Tuesday, March 24, 2015

dhewm3 1.3.1.1304 x86_64 binaries 2015-03-23

Off topic, but I couldn't find them anywhere, so I stepped up and made them.
Stick 'em in your DOOM3 directory, and enjoy. This will not work with the BFG Edition.

These are built from this version of dhewm3, I didn't modify the source code at all. The licensing info is in COPYING.txt, it's GPL3 + some extra terms. The licenses of the libraries are in LICENSES.txt. The DOOM3 data is still very much copyright, I recommend you read the dhewm3 Readme for links to where to buy DOOM3 so you can put these binaries to use.

Following are the steps I took...

Mac OS X


After installing XCode, CMake and MacPorts, I ran...

xcode-select --install
sudo port -v selfupdate

sudo port install openal-soft libsdl-framework
git clone git@github.com:dhewm/dhewm3.git
cd dhewm3/neo
cmake -GXcode
xcodebuild -configuration Release

Ubuntu 14.04 x86_64


sudo apt-get install libogg-dev libopenal-dev \
     libsdl1.2-dev libvorbis-dev libcurl4-gnutls-dev
git clone git@github.com:dhewm/dhewm3.git
cd dhewm3/neo
cmake .
make -j8

Windows


I tried compiling the dependencies myself, but it's fraught with peril. Just download the official dhewm3-libs in a Zip file and extract them into the directory you run these commands. Importantly they must be run from a shell that does not have sh in it's path.


git clone git@github.com:dhewm/dhewm3.git
cd dhewm3/neo
cmake -G"MinGW Makefiles" -DDHEWM3LIBS=../../dhewm3-libs-master/x86_64-w64-mingw32/ .
make -j8



Phew.

Wednesday, September 17, 2014

Tardis, Now with Ambient Occlusion

Thought I should throw some Ambient Occlusion its way, because it makes such a huge difference. I also modified the way the geometry is created, it's just one corner of the Tardis now, mirrored around the X and Z axis with abs(). This allowed me to use less objects, allowing me to use more objects! So now all of the windows have the panes on them, and I added some of the little bars around the roof light. I'm thinking the next step is to improve the time vortex, describing it as "basic" is being needlessly polite. Here's the link.

Another Dr Who Themed Shader Experiment

Here's another ShaderToy, this time based off of the time coordinates as seen in Doctor Who (2005) S7E13 - "The Name of the Doctor". While the picture does justice to the line drawing algorithm I created for the task (I was offline at the time), to really appreciate it you need to see it moving. This one maintains a constant framerate on my Nexus5, so should work pretty well on WebGL devices with at least that much power.

Wednesday, September 10, 2014

Shadertoy's Dalek was Lonely


So I decided I'd create this shader to keep him company. Then a nice chap called Andre told me I could use his awesome sound shader (sound shaders a black magic to me, which makes Andre's accomplishment all the more impressive) as background music. Took me about 5 hours of effort, which included "figuring out how this raymarching biz works". The lighting is a bit off but I figure light is supposed to be funny in the time vortex. Also I'm not aware of a way to do ambient occlusion in a raymarching fragment shader.

Friday, January 17, 2014

Starting to Look Impressive - Crytek Sponza

You're not really showing off your real-time rendering code unless you're showing the Crytek Sponza. Sadly no GI... yet.

I've added *basic* LOD support, and added the all important colour bricks. Lighting bricks are the next brick in line. There are still some odd ray errors, and the colour does odd things when it's really thin (which at the moment, is always). Here's the commit.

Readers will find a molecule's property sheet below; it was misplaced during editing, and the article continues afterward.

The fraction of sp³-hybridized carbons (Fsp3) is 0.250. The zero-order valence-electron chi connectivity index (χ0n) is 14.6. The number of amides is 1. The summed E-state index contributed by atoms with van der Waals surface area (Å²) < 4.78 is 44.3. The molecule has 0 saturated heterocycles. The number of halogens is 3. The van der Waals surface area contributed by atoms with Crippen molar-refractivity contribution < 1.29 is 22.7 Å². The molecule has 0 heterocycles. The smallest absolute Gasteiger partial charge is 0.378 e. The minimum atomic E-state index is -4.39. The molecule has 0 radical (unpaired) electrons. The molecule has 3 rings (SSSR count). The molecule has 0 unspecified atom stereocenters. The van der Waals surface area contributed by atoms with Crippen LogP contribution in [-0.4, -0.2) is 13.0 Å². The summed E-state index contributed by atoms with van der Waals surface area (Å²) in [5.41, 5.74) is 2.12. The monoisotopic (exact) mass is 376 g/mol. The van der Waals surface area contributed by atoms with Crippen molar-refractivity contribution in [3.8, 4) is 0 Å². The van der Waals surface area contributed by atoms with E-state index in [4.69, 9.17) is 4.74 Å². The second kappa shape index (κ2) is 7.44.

Monday, January 13, 2014

Same Screenshot, Less Glitches, Bonus Numbers

This camera location was very carefully selected for it's absence of graphical errors. An error that is believed to be both a ray error and an allocation error is visible if the camera moves a couple of centimetres to the right, and moving any further away moves into a higher LOD level — mip mapping isn't implemented yet, so it disappears. On the bright side, it disappears! No more garbage where there should be an empty mip-level.

Here in Australia it's summer time, which is a *bad* time for GPU computing if one does not possess air-conditioning. As the result of an incident, the program now uses the very nice NVLM on Nvidia cards, and the not quite as nice ADL on AMD cards to query the GPU temperature. The windows version of the NVLM code has not been tested - it has however been proven correct. If your drivers are new-ish, it should just work, or not, and the "or not" has been tested and does behave nicely. The AMD ADL stuff *should* work... at least I've tested it not working, and it not works as intended.

The OpenCL renderer has been removed pending me getting my hands on something with more modern OpenCL support. It lives on in the repo history. The Stargate model comes from here.

Thursday, December 12, 2013

OpenCL up to Speed, and 4K Voxelisation Has Been Attained

As you can see there are still plenty of graphical errors, but I have finally cracked that magical 1024 voxel dimension limits I have had for all this time. 2k isn't that impressive these days, so I jumped straight to 4k, which is needed to see pretty much all of the little patterns on the inside and outside edges of the Stargate. Amusingly, that 16 fold increase in detail didn't noticeably impact performance at all, at least on the rendering side of things (brick creation on the other hand...). Also the OpenCL renderer has been brought up to speed, and currently works at least as well as the OpenGL renderer. Sadly the same can not be for OpenCL's performance, which is really quite poor, at least on my GTX680 it appears to be roughly a quarter of the frame rate of the GLSL version. The Stargate model comes from here. Source code for the current progress as always is available from GitHub.